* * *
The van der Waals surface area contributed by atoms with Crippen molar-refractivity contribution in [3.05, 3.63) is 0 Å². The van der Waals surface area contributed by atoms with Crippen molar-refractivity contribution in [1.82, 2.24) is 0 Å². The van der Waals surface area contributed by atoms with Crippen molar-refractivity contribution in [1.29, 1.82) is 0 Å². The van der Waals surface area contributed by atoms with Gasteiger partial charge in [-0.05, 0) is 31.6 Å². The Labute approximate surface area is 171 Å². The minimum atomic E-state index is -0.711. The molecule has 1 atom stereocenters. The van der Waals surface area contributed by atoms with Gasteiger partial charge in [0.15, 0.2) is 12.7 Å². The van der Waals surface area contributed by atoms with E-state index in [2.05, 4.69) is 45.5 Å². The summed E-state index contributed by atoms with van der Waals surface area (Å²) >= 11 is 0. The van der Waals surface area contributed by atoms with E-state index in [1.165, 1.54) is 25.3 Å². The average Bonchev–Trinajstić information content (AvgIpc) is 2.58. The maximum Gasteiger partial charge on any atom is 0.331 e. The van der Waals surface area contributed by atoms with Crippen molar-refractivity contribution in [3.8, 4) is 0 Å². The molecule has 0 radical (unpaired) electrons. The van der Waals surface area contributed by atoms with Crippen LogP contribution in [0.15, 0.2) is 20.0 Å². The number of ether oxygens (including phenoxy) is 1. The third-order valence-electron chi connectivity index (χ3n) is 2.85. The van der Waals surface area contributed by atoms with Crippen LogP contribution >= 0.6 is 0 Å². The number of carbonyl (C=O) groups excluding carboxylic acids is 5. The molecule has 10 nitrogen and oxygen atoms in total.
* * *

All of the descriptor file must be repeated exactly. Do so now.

The van der Waals surface area contributed by atoms with Crippen molar-refractivity contribution in [3.05, 3.63) is 0 Å². The van der Waals surface area contributed by atoms with Crippen molar-refractivity contribution in [1.82, 2.24) is 0 Å². The van der Waals surface area contributed by atoms with Crippen molar-refractivity contribution in [1.29, 1.82) is 0 Å². The van der Waals surface area contributed by atoms with Gasteiger partial charge in [-0.05, 0) is 31.6 Å². The Labute approximate surface area is 171 Å². The minimum atomic E-state index is -0.711. The molecule has 1 atom stereocenters. The van der Waals surface area contributed by atoms with Gasteiger partial charge in [0.15, 0.2) is 12.7 Å². The van der Waals surface area contributed by atoms with E-state index in [2.05, 4.69) is 45.5 Å². The summed E-state index contributed by atoms with van der Waals surface area (Å²) >= 11 is 0. The van der Waals surface area contributed by atoms with E-state index in [1.165, 1.54) is 25.3 Å². The average Bonchev–Trinajstić information content (AvgIpc) is 2.58. The maximum Gasteiger partial charge on any atom is 0.331 e. The van der Waals surface area contributed by atoms with Crippen molar-refractivity contribution in [3.8, 4) is 0 Å². The molecule has 0 radical (unpaired) electrons. The van der Waals surface area contributed by atoms with Crippen LogP contribution in [0.15, 0.2) is 20.0 Å². The number of ether oxygens (including phenoxy) is 1. The third-order valence-electron chi connectivity index (χ3n) is 2.85. The van der Waals surface area contributed by atoms with Crippen LogP contribution >= 0.6 is 0 Å². The number of carbonyl (C=O) groups excluding carboxylic acids is 5. The molecule has 10 nitrogen and oxygen atoms in total.